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Must Be True—PR. The correct answer choice is (E)
The author here discusses the mock trial results of jury instructions given in legal terms, versus
those given in clear, nontechnical language. When the jury instructions were more technical, the jury
tended to side with the beliefs of the judge (which they were able to determine through nonverbal
cues from the judge). When such instructions were more straightforward, however, with less
technical legal jargon, jury members were more likely to go their own way.
The stimulus is followed by a Must question stem, so the correct answer choice will present a
fact presented in the stimulus. The suggestion in this stimulus is that the manner in which jury
instructions are delivered can apparently play some role in jury behavior: in cases where more
technical language is used, the jury seems more likely to go along with the opinions of the judge.
Answer choice (A): The author does not mention the relative degree of precision in technical versus
nontechnical language. Even if you generally think of technical language as more precise, this choice
does not pass the Fact Test; because it is not confirmed by the facts in the stimulus, this cannot be the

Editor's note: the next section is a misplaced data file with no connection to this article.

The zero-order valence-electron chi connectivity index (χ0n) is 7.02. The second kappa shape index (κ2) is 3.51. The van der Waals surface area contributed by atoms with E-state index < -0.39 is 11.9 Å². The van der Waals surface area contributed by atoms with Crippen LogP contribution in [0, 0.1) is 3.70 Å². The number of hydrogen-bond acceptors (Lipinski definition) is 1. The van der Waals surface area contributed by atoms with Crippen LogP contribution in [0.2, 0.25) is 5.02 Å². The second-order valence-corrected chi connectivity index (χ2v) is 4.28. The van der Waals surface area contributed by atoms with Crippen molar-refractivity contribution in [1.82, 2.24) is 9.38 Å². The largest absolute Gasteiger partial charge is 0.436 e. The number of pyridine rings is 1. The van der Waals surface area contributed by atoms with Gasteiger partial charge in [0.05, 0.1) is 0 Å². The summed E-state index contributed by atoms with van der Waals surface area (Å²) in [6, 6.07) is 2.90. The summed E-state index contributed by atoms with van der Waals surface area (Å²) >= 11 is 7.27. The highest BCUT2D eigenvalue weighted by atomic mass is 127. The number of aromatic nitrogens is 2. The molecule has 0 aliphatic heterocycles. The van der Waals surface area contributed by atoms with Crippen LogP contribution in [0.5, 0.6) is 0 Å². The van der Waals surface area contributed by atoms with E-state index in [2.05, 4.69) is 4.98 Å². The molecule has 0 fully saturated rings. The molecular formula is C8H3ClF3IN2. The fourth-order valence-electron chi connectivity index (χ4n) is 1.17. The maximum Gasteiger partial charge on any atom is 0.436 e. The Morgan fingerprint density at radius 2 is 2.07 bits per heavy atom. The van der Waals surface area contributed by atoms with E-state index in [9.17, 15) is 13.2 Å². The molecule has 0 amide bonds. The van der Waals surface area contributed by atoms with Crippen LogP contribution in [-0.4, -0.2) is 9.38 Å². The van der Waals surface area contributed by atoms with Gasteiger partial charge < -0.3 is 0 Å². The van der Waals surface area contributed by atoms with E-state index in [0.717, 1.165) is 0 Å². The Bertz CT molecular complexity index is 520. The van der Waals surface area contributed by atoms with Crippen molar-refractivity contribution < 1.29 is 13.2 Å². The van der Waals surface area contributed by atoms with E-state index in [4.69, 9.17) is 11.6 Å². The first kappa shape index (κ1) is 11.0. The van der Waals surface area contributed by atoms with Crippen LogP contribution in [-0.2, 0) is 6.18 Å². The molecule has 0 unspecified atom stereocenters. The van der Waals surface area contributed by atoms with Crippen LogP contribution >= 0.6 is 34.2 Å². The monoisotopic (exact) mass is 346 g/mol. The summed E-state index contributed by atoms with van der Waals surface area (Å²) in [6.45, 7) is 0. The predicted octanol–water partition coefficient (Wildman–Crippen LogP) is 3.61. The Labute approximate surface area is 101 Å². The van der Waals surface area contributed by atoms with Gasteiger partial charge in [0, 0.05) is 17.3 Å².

correct answer to this Must Be True question.
Answer choice (B): As with incorrect answer choice (A) above, this choice gives us a could be
true answer, but not a must be true. It might be reasonable to believe that one’s influence increases
proportionally with one’s status, but this is not part of the discussion presented in the stimulus. The
issue of status is not discussed, and regardless, the judge maintains the same status in court no matter
how jury instructions are presented.
Answer choice (C): This is an Opposite Answer; the stimulus specifically provides that the jury
had become aware of the judge’s non-verbal behavior (and more often took the judge’s side when
technical language was used in their instructions).
Answer choice (D): Although you may agree with this statement, the author never compares real and
mock trials—real trials are not even mentioned. Since this answer fails the Fact Test, it cannot be
Answer choice (E): This is the correct answer choice; based on the example in the stimulus it
appears that members of a jury can be swayed by the type of language used in their instructions.